New recyclable resin makes wind turbines much more sustainable
Fields of spinning wind turbines inspire thoughts of earth-friendly energy, but until now, generating wind power hasn't been as sustainable as people may have thought.
It generally requires a great deal of time and energy to cure the type of resin that makes the 150-foot-wide fiberglass turbines strong and durable. When they finally wear out after 20 or 25 years, very little of the material can be recycled.
Doug Adams, Distinguished Professor of Civil and Environmental Engineering and the Daniel F. Flowers Professor, said that made wind turbines an ideal project for the Institute for Advanced Composites Manufacturing Innovation, a consortium of industry, government and academic institutions aimed at improving the composite materials that are manufactured for use in turbines, cars, compressed gas storage tanks and a number of other products like airplanes and sporting goods.
"What better application to look at than wind power, where we think about energy and sustainability foremost in our minds? It's a grand challenge in composites manufacturing," said Adams, who also chairs Vanderbilt's Department of Civil and Environmental Engineering.
The problem has a solution in sight, thanks to a new recyclable resin that cures at room temperature provided by industry partner Arkema. This new resin, called Elium, creates its own heat and cures without creating flaws in the fiberglass. Unlike its predecessor, this resin doesn't prevent the fiberglass from being recycled.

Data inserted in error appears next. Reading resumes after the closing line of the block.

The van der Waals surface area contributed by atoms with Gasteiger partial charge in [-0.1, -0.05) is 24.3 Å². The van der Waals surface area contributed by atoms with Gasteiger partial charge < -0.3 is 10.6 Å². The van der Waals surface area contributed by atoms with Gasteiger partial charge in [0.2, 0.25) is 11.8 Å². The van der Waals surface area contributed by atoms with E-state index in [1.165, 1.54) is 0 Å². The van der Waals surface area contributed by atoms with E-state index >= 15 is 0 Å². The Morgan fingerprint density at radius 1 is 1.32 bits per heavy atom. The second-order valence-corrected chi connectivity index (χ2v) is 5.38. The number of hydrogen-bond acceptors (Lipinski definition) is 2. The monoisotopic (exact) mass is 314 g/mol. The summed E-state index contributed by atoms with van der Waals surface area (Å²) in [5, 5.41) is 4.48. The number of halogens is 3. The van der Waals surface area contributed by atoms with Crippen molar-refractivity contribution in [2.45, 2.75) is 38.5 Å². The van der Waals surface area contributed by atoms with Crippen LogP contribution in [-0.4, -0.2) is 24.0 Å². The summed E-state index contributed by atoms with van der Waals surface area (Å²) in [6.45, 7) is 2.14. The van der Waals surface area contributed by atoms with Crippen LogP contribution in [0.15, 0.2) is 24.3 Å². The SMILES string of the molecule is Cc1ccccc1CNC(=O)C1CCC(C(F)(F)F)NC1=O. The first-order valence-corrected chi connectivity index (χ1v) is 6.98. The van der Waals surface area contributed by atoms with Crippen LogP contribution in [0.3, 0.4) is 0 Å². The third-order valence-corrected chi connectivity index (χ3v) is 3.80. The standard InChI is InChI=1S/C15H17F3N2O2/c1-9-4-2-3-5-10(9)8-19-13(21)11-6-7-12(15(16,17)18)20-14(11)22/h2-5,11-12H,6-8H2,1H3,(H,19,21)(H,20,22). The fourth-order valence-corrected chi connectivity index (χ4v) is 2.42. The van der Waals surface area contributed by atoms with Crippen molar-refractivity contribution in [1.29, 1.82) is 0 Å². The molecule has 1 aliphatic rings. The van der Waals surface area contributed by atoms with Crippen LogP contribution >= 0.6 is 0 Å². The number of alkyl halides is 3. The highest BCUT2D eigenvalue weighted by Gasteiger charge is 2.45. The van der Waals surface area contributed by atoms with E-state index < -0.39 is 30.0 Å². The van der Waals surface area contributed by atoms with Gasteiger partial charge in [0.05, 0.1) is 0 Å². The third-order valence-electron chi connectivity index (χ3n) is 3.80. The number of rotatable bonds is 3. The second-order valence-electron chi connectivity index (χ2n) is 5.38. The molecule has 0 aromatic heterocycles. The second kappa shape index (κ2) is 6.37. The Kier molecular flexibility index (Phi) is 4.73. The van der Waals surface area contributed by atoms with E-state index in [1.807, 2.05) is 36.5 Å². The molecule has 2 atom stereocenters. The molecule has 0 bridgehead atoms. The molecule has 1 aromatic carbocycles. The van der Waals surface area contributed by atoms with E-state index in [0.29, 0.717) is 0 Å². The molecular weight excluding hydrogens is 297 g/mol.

The nation's increasing demand for electricity has driven significant growth in the wind energy sector. The American Wind Energy Association estimates there are more than 52,000 utility-scale wind turbines operating in the U.S., and the wind energy jobs grew 20 percent in 2016. This growth is driving innovation in all aspects of the wind industry—including improvements in manufacturing efficiency, workforce training and end-of-life recycling. The long-term impact of the work led by Vanderbilt includes lower manufacturing costs, improved reliability of turbines and reduced life-cycle energy use.
Adams, mechanical engineering graduate student Christopher Nash, and the Laboratory for Systems Integrity and Reliability research staff's role in this project for the composites institute was to test the resin's self-setting properties using infrared imaging and produce an algorithm that manufacturers can use in setting up the process on their production lines.
The next step is scaling up the process from test-size components to full-sized blades. As a partner in the institute, Vanderbilt will be able to take advantage of the consortium's robust supply chain ecosystem to efficiently source the materials and manufacturing capability they'll need, as well as provide Vanderbilt students the opportunity to work with a broad range of partners with diverse capabilities.